Another subtle factor is the color of the dishes you eat from. Bright colors, like red, orange, and yellow, encourage overeating. In contrast, dull, muted shades modestly reduce appetite and calorie intake. This explains why fast food restaurants have signs in shades of red or yellow. Plus, red, yellow, and orange are activating colors. They encourage you to take action! So, the best the plates to eat from are smaller and muted in color.

Bad Eating Habits #5: Giving Yourself Too Many Choices

People overeat at buffets for a reason. You not only have an abundance of food in front of you, but you have lots of different choices. That likely means you’ll eat more. Studies show people who eat a variety of different types of food are more likely to chow down on unhealthy stuff like soft drinks, refined grains, unhealthy snacks, and processed meats. Also, when you have limited types of food at a meal, you satiate of those foods rather quickly. The first few bites are the best! But what if you have four or five other options on the table? You’ll shift to foods that you haven’t eaten yet.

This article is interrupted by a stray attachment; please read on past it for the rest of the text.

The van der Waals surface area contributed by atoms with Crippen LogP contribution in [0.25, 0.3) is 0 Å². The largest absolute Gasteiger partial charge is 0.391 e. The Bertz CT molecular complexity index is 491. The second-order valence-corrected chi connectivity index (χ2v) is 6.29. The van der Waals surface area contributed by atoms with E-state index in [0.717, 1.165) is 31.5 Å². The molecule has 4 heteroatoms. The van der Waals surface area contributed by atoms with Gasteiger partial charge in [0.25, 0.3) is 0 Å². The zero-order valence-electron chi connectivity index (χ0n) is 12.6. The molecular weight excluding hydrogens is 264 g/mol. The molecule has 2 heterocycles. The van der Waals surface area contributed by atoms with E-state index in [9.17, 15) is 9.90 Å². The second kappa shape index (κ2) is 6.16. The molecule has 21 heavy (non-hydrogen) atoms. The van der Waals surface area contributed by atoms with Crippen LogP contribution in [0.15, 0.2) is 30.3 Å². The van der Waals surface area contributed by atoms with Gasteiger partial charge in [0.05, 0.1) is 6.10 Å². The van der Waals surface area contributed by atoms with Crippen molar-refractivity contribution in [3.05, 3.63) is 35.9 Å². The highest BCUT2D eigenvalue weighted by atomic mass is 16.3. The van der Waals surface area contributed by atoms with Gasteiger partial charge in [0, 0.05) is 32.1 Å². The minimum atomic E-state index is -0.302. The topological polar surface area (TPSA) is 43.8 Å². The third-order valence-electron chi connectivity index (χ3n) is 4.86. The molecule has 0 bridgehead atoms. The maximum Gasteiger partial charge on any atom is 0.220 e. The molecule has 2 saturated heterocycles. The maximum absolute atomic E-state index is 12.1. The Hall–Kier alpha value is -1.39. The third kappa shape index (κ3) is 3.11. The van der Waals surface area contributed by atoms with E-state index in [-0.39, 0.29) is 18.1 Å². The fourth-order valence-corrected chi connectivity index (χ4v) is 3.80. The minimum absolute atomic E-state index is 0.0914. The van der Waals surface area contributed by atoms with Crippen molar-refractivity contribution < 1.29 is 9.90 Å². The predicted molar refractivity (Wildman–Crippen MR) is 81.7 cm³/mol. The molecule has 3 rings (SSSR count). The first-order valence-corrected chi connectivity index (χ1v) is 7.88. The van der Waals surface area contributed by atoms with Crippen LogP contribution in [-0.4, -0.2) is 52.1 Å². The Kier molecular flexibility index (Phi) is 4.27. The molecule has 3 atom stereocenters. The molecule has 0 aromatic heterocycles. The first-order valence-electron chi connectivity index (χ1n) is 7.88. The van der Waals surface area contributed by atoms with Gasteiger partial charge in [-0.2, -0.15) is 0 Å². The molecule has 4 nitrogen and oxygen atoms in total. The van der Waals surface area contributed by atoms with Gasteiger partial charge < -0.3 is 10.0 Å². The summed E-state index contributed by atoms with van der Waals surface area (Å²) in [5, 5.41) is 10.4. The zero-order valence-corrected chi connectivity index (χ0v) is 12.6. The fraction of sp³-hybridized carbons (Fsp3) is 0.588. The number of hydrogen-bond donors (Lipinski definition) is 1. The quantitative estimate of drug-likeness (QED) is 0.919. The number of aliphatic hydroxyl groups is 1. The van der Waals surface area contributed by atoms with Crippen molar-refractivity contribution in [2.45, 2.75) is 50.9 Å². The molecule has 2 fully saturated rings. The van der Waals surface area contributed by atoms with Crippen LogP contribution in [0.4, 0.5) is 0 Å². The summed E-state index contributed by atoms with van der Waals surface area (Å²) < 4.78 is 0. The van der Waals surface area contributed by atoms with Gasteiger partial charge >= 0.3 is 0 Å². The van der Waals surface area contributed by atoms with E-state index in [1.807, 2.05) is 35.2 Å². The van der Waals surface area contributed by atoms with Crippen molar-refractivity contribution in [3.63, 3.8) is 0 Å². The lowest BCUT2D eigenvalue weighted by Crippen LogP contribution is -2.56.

The one situation where a variety is beneficial is unprocessed, non-starchy vegetables. By eating a variety of these foods, you get a diverse array of vitamins, minerals, and phytonutrients.

The Bottom Line?

Hopefully, you don’t commit these five bad eating habits that cause weight gain. But if you do, make some changes in how you eat. It could pay off with a slimmer waistline – and that’s good for your health!



Harvard Health Publishing. “Distracted eating may add to weight gain”
The American Journal of Clinical Nutrition, Volume 97, Issue 4, 1 April 2013, Pages 728–742, https://doi.org/10.3945/ajcn.112.045245.
StudyFinds.com “Research in a Nutshell”
Current Opinion in Behavioral Sciences. Volume 9, June 2016, Pages 1-6.
Obes Sci Pract. 2017 Sep; 3(3): 282–288.
FoodNavigator-USA.com. “The Delboeuf illusion: Why expanding dinner plates are expanding our waistlines”
Consumer Reports. “Too Many Food Choices Can Make You Gain Weight”